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Lies my label told me 

The "Product of Canada" label is going to mean what it says. Here's why your no-brainer is Stephen Harper's tough new rules.

Stephen Harper's been to an apple orchard. And he's got a set of new food labelling guidelines to prove it.

Big blooming deal.

Our Tory blue-sweatered PM went to the orchard in Beamsville, Ontario, last week to announce the introduction of new laws on food labels.

Harper was at the orchard with a big old basket of ripe apples at his side (Psst! Steve! Apples aren't in season in Ontario until July!) to mark, with righteous-but-controlled anger, that bottles of apple juice with "Made in Canada" labels can legally be made from apples grown in China (just like, perhaps, the ones at his side?).

According to the new rules, if it says "Product of Canada," it, um, will be.

Well, duh.

I mean, it's perverse to imagine that it could be any different, no? If it says "Product of Canada," it should be bloody well grown, pulped, squished, squashed, fashioned somewherewithin the vast precincts that lie in the 10 million-odd square kilometres that make up this fine land.

Or maybe it's not such a no-brainer. After all, we live in a world where labels mean nothing.

Nova Scotia might boast the label "warmest waters north of the Carolinas," technically, but my nipples are perking up just thinking about dipping my toes in the Northumberland.

Or, here's another one: The ink cartridge I just stuck in my printer says "Do Not Drink." That's right. Don't---much as you might be tempted by the slimy, oozing chemical blackness---stick your lips to the inky eyehole and suck on it for lunch.

Other labels are outright lies. Your New! Improved! Better Formula! shampoo will still give you dandruff. The Ray Ban sunglasses on eBay that are SATISFACTION GUARANTEED not to be knock-offs, will be.

But as of now, one label---Product of Canada---is going to actually mean something.

And that change, according to in a May 21 story, is "tough."

Oh, come on.

It might be tough on the profit-filching company that wants to get apple juicefrom some cheap international source and perpetrate geographical camouflage with a "Made in Canada" label. But "tough"? To demand that honey grown in Argentina doesn't say "Canada No. 1"? That's simple common sense.

I'm not saying Harper's got his panties in a knot for no reason. He's making a move that will help support Canadian farmers, help Canadians know what they're eating and that will strike a blow against corporate profits made off labelling fopdoodlery (because, get this: A recent poll by the Canadian Federation of Agriculture found that more than 50 percent of Canadians asked would pay a premium to buy home-grown goods).But "tough"?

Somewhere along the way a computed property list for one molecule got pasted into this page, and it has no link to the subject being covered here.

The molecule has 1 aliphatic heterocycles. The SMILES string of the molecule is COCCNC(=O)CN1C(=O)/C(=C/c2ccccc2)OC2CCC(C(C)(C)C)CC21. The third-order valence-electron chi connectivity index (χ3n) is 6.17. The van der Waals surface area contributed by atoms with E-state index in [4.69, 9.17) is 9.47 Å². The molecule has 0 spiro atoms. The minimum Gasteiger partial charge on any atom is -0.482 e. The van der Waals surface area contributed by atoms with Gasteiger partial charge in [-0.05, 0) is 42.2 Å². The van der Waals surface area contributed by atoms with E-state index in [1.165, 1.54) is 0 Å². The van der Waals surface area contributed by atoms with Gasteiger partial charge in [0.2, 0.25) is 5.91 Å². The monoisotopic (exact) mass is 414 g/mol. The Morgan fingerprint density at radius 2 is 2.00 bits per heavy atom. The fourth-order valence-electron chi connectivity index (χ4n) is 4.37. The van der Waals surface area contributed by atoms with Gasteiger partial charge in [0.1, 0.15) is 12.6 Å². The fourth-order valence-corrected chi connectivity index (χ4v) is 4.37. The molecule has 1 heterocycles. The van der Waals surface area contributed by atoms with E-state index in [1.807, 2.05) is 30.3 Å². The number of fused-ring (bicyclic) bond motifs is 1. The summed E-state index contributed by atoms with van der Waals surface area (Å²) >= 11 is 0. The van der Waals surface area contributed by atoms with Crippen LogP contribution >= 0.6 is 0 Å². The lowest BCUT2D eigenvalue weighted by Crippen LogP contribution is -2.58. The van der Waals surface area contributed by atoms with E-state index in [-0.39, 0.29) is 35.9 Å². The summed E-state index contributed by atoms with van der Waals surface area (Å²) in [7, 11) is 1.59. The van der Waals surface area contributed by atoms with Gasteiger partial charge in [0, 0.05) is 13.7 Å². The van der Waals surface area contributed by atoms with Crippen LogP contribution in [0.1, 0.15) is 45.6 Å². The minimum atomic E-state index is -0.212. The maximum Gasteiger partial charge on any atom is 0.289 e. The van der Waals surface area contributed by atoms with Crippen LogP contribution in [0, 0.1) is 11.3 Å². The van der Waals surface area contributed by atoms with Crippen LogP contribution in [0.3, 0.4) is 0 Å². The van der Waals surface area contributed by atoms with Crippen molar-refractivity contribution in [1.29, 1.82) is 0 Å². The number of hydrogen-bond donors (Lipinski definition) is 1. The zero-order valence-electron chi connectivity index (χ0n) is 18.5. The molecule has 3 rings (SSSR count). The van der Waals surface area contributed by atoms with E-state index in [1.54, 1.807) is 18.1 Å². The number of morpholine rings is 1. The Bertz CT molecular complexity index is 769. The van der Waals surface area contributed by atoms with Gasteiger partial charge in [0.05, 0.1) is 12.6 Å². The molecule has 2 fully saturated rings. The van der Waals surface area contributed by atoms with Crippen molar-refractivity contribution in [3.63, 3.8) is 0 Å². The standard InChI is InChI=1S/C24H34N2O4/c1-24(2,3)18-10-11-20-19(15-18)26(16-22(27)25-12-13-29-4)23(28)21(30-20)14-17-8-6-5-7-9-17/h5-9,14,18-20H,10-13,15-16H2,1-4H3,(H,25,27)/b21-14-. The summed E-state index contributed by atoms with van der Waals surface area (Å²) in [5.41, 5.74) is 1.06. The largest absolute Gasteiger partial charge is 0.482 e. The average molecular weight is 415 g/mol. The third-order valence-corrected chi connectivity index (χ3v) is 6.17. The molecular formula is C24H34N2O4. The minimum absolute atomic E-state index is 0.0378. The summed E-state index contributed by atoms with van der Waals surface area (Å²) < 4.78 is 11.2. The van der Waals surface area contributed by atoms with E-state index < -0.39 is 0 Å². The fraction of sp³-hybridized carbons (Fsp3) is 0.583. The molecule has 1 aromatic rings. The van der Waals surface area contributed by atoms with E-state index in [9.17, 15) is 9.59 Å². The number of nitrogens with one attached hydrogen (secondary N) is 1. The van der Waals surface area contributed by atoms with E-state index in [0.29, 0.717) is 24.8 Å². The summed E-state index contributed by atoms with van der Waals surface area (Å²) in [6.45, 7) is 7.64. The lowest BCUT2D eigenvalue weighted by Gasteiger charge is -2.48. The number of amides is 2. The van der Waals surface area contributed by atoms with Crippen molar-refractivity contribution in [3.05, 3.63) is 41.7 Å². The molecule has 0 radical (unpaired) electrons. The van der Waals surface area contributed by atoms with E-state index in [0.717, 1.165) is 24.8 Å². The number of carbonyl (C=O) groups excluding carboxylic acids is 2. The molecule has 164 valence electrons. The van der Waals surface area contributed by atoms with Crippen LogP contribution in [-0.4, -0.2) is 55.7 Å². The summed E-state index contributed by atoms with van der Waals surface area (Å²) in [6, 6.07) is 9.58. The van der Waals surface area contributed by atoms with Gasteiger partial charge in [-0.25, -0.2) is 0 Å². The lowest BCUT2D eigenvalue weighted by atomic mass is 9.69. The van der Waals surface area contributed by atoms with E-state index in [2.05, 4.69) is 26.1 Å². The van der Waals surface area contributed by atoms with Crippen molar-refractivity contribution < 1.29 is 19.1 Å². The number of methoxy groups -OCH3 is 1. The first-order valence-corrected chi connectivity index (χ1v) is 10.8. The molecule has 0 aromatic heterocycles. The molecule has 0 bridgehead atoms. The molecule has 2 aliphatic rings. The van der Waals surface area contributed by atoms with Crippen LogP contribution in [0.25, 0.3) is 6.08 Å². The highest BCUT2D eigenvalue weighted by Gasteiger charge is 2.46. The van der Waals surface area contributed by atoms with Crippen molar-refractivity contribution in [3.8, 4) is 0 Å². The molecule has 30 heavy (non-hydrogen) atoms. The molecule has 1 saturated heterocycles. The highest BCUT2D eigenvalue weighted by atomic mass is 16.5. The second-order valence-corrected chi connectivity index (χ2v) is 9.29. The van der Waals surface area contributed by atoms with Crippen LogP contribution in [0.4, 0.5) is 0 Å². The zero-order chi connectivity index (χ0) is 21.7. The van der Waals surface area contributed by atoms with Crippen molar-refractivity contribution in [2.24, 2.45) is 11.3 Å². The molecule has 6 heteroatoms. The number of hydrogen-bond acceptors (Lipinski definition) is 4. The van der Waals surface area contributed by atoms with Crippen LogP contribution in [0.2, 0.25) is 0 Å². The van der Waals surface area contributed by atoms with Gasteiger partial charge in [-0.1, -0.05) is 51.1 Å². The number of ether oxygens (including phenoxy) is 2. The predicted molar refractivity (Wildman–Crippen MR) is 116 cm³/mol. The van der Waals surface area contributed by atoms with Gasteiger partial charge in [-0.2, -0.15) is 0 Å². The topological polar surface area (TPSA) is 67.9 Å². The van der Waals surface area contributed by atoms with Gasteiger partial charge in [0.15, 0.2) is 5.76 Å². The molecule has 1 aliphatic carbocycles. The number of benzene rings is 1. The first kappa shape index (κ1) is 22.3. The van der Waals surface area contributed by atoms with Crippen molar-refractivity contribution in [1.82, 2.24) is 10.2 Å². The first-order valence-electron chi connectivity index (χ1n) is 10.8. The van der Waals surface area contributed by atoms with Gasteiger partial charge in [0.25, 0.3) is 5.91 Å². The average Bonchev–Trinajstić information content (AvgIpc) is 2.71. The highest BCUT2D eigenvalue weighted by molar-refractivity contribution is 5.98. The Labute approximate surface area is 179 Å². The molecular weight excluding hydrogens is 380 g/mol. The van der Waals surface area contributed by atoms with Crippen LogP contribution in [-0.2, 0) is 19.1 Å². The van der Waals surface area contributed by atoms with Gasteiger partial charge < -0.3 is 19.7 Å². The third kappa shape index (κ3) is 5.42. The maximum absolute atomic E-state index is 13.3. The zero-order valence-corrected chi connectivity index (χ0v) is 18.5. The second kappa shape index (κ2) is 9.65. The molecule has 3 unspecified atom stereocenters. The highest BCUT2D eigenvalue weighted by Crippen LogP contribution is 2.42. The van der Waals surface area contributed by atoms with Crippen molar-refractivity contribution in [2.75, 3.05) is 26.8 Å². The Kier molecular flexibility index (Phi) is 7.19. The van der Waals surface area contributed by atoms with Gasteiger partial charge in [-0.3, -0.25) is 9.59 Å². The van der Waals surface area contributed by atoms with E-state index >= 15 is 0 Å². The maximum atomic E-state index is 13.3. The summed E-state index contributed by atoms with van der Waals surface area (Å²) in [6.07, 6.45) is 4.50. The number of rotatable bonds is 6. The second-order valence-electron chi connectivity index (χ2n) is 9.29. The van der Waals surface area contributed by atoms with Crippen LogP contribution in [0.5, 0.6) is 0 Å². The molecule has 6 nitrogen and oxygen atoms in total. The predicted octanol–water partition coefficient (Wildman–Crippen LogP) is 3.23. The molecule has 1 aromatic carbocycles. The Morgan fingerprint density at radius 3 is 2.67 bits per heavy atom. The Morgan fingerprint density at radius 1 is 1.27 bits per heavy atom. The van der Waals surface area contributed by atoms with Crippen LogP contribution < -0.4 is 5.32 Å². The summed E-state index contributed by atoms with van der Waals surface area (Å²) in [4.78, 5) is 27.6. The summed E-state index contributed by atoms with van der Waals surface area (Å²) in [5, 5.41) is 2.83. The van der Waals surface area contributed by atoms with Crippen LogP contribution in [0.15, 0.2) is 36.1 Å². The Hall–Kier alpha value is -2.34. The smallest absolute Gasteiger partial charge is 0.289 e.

Tough is "What's Wrong With What We Eat," a talk delivered by Mark Bittman in Los Angeles in December last year, in which the author, chef and journalist equates (with little hyperbole and in fewer than 20 minutes, no less) the cow with the atomic bomb.

If you watch Bittman's video link embedded below, you'll find him arguing that "Only once before has the fate of individual peopleand the fate of all of humanity been so intertwined. There was the bomb and there's now."

The "now" is factory farming.

Bittman contends it will destroy the world, much like a slow-moving version of the bomb. We are so removed from the way we eat, he argues, and our food in turn is so removed from any semblance of nature---cows eating corn and soy their stomachs were not designed to digest because it's cheaper and faster than letting them graze on grass, for example---that we are going to bring humanity to the brink, if not push it right the fuck over.

The food-production process has become so otherworldly, so out-of-whack, so gallingly industrial, profit-driven and soul-sucking and perpetrated on such an abysmally global scale, it's going to kill us all. Industrial livestock manufacturing, Bittman says, is one of the biggest culprits in land degradation, in water shortages, in antibiotic abuse and in lifestyle diseases.

And a core belief of the global feeding system is that it makes sense to truck food from half a world away to get it into our guts. Like, yes, apple juice from China that governments and grocery stores agree to sell as a Canadian product.

You know what's more depressing than the fact that it takes wheel-greasing from the PMO to get a Product of Canada label to mean what it says? Not the fact that CTV is calling such a straightforward move tough, but that in light of the monolith of industrial farming Bittman lays out, it just might actually be so.

Watch Mark Bittman's "What's Wrong With What We Eat," TED talk.


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